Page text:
We often start problem statements with the phrases, “Too many…” or “Too few…” For example, "There are too few adults with a cognitive disability who have a source of novelty and learning." Or, "There are too many young people who are unemployed." This is what differentiates a social problem from a personal problem: there is a group of people experiencing the same lousy thing. This is also why people are always the subject of our problem statements. We would say, “There are too many young people who are unemployed” rather than, “There are too few jobs.”2. Identify Pain, for Whom
Once we’ve got a statement, we like to interrogate it and ask the hairy 'so what' questions. So, what if there are too many young people who are unemployed? Who experiences the pain of that problem, and what kind of pain?
Is it parents of young people who are unemployed who experience the pain to their pocket books and psyche? Is it the young people themselves, and their self-esteem & identity? Is it employers who are experiencing the pain of missing out on a good resource? We try and name potential pain points as a starting point for ethnographic field work.
3. Bound in Place
To give our ethnographic field work some rootedness, we start local: in one social housing complex or neighborhood or geographically distinct area. Our goal isn't to do statistically representative work or to make generalizable claims about a problem. Our goal is to go deep and understand a handful of people’s lived experiences. All so we can generate ideas of what could be different that we then test with larger numbers of people.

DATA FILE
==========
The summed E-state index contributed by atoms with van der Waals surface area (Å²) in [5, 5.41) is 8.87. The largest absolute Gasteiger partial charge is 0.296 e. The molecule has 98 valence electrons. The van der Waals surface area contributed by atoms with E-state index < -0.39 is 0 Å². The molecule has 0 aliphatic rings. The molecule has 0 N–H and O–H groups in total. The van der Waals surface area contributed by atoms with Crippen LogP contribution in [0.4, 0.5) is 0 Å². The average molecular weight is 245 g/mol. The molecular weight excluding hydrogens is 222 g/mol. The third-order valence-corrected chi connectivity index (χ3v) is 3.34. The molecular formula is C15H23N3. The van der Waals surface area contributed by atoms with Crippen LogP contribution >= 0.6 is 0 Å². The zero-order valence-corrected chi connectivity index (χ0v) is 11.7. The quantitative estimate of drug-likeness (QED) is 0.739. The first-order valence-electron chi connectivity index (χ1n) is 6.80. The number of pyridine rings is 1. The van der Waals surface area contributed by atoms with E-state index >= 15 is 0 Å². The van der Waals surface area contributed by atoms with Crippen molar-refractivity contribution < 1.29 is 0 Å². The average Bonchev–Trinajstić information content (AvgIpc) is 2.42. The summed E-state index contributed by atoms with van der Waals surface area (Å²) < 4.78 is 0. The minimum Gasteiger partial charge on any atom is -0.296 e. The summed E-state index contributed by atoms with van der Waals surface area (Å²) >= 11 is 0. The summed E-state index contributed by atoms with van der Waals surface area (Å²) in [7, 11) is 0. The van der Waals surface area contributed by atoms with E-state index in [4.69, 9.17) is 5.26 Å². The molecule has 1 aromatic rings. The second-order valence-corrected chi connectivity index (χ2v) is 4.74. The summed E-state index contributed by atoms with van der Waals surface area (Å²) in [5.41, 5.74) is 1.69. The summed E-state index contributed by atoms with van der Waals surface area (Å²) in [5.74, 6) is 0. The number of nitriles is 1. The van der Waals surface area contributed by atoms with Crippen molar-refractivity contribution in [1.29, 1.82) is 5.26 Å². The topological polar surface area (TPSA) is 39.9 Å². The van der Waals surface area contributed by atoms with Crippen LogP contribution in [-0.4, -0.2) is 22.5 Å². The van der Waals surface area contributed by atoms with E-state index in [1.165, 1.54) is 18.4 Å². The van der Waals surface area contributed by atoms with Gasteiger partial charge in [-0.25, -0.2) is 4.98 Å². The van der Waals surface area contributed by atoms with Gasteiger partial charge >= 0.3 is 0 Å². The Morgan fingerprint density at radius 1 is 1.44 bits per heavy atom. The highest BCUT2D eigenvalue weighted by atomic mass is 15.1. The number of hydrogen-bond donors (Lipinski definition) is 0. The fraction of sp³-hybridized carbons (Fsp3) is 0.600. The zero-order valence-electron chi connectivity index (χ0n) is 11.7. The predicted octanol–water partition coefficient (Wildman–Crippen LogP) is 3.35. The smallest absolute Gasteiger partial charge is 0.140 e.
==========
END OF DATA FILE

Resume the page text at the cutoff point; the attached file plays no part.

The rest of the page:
4. Do Not Assume Solutions
We avoid problem statements that infer the answer so that we can keep our ethnographic research open and exploratory. Statements like: “There are not enough low-income housing units for homeless people,” assume that houses are the solution to homelessness. Instead, what is the pain that folks who are homeless are experiencing? Is it the lack of privacy, or stability, or protection from inclement weather, or… Each of these pain points could lead to quite different and creative solutions.